BELLEVUE, Wash. - The American dream of buying a home can feel more like a fantasy when you live in the Puget Sound.
According to Zillow, a median-income household will have to save almost 12 years to build a 20 percent down payment in the Seattle metro area.
But one company with local ties is trying to combat high home prices by giving school employees money for that down payment.
Q13 News sat down with Alex Lofton who is the co-founder of Landed. The Stanford graduate was back visiting his childhood home in Bellevue on Tuesday.
Lofton’s mom Susan is a former Bellevue teacher who inherited her home from her own mother two decades ago.
“It signified security,” Susan Tochterman said.
Home ownership for the family meant financial stability for the first time. It’s a lifeline Alex wants to give to others.
“We’ve already helped a 100 home buyers ,” Lofton said.
His company is helping school employees in four expensive cities including San Francisco buy homes, and now he’s bringing his down payment assistance program to the Seattle area.
“We like to think of ourselves as the bank of mom and dad,” Lofton said.
Lofton says Landed will provide half of the down payment of a home. If you sell that home in an upturn, then you pay them back the down payment and 25% of the profit. If your home depreciates, then Landed will share in your loss.
“Stanford University offers something very similar to their staff,” Lofton said. Lofton pitched the idea to his former school district, and Bellevue School District became the first in Washington state to offer Landed. They say about 100 school employees have signed up to learn more.
“Sixty-five percent of our employees live outside the Bellevue school district,” Assistant Superintendent of Human Resources Jeff Thomas said.
Thomas says many employees have long commutes.
“Some of them have to commute an hour and half to two hours,” Thomas said.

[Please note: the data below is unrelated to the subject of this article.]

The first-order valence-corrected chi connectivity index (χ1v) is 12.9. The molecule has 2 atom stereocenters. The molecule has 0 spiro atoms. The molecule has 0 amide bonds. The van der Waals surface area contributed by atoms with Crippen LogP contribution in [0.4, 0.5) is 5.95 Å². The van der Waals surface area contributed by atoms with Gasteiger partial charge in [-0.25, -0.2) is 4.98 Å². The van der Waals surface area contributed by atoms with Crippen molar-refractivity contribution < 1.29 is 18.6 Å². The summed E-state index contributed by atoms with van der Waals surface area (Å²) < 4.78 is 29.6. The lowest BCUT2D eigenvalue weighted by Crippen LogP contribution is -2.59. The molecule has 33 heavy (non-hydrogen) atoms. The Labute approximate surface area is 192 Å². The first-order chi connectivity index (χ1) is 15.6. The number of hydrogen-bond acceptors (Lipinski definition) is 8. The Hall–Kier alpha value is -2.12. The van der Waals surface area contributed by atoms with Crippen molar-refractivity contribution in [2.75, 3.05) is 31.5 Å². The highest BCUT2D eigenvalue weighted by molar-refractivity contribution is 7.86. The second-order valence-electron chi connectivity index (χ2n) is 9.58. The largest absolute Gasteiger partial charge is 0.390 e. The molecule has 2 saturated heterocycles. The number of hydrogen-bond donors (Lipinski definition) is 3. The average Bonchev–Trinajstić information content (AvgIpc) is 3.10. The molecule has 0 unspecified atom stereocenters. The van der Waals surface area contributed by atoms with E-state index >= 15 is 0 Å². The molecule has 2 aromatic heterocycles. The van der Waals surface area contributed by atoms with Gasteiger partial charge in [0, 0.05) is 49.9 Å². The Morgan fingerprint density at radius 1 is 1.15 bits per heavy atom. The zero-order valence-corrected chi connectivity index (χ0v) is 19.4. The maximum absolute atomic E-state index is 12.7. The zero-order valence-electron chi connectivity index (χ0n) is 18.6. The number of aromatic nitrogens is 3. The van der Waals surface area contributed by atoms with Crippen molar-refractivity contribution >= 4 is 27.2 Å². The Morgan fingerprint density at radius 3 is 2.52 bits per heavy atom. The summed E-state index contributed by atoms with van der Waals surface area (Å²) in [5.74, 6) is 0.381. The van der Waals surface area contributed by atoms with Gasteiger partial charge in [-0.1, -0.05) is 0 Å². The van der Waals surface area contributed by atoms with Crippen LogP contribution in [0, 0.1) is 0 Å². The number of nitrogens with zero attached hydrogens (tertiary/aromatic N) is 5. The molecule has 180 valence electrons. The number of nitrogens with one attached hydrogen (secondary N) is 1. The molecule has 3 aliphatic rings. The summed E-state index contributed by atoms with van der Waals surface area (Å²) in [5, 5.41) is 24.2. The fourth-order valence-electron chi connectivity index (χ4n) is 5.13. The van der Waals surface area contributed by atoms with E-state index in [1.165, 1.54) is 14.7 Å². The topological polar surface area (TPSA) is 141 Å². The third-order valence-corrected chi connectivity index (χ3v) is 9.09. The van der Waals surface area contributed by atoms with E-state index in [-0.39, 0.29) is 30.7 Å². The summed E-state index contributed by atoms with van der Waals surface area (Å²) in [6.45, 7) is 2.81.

The district says their employees can buy a home anywhere - not just Bellevue - to qualify for Landed.
Thomas says the goal is to shorten commute times and raise the quality of life for their employees. That quality of life for teachers Thomas says will also translate in the classroom.
“I would love to not spend 45 minutes every morning and afternoon at minimum fighting traffic,” educator Allison Snow said.
Snow is the Bellevue Education Association President and she commutes from Issaquah.
She says at 38 years old, home ownership finally feels possible.
“It’s very exciting to me that there is one more piece that could make that a reality,” Snow said.
“This is not a silver bullet," Lofton said. "Landed is supposed to be a tool in a toolkit."
But until Landed, it’s something that has never been done before on a wide scale. Needless to say Alex's mom is proud.
“A big source of my pride that he wants to give back not to just his family, but his community,” Tochterman said.
Lofton says he is not stopping at Bellevue. Right now he is talking to more school districts across Puget Sound.
His long term goal is to provide the program to other professions like hospital workers and first responders.